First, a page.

Watching Arsenal first outplay then fail til the 86th minute to make the game against Stoke City at the Emirates safe, I was reminded of what Walter Winterbottom said to me in the old FA offices away back in the early 19950s. That football was differentiated from other sports, especially basketball, by the difficulty of scoring goals. Hence you might say the sheer fascination of the game with its counter-attacking injustice, its seeming reversal of logic.

In the first ten minutes of the game against Stoke Arsenal could well have scored several goals: but scored none. They hit the woodwork a couple of times, they were constantly defied by the inspired Stoke goalkeeper Jack Butland: a great success in the last Olympic tournament for the British side but only now given his full chance by Stoke, after the departure of Asmir Begovic to Chelsea. In parenthesis that seemed a somewhat self-defeating transfer for Begovic, given the ascendancy of Thibault Courtois, but now the Belgium keeper has hurt himself in training and Begovic is top man. Though given Chelsea’s shocking start to the season, perhaps this is something of a mixed blessing.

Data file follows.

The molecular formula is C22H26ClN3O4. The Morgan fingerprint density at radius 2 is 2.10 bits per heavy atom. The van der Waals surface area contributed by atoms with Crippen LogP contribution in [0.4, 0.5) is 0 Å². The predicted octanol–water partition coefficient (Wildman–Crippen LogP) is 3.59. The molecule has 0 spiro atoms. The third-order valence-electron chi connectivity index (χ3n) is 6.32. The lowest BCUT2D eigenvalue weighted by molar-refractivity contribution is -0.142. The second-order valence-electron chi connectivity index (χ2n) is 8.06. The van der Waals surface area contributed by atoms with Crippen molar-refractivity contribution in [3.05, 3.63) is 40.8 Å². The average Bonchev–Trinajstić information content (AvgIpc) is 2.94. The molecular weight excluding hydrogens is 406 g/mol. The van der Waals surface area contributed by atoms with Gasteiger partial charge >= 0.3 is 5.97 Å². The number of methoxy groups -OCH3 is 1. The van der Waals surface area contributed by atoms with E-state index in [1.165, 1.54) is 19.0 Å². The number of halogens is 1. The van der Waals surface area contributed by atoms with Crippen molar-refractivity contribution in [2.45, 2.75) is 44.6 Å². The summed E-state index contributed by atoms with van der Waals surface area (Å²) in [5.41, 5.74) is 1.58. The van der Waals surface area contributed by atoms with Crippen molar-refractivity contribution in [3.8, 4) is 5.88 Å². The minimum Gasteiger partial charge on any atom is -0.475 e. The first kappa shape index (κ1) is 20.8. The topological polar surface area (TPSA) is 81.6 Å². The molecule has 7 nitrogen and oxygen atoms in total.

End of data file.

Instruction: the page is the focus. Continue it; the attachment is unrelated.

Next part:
Ultimately, Arsenal took over 20 minutes to get ahead and time was running out before they scored their clinching goal through Olivier Giroud (a substitute, previously guilty of a dreadful point-blank miss, booed in Paris earlier that week when playing for France.) And in the interim, Stoke, though largely ineffectual, had two notable strikes on the Arsenal goal, each calling the Czech goalkeeper Petr Cech into action.

Talking of goalkeepers, how very sad to hear that Ron Springett has just died, though one knew he had been ill for a long time. I knew him well and liked him greatly.

He was a bold, fearless keeper for QPR, Sheffield Wednesday and of course England. For whom in the 1962 World Cup quarter final in Chile he made a glorious save at the feet of Brazil’s Amarildo, after an abysmal error by Ben Flowers. Alas, it tended to be forgotten after Garrincha beat him from long distance.

There was some doubt about his vision, none about his courage. When he retired he ran a sports shop near QPR, where I often had the pleasure of visiting him.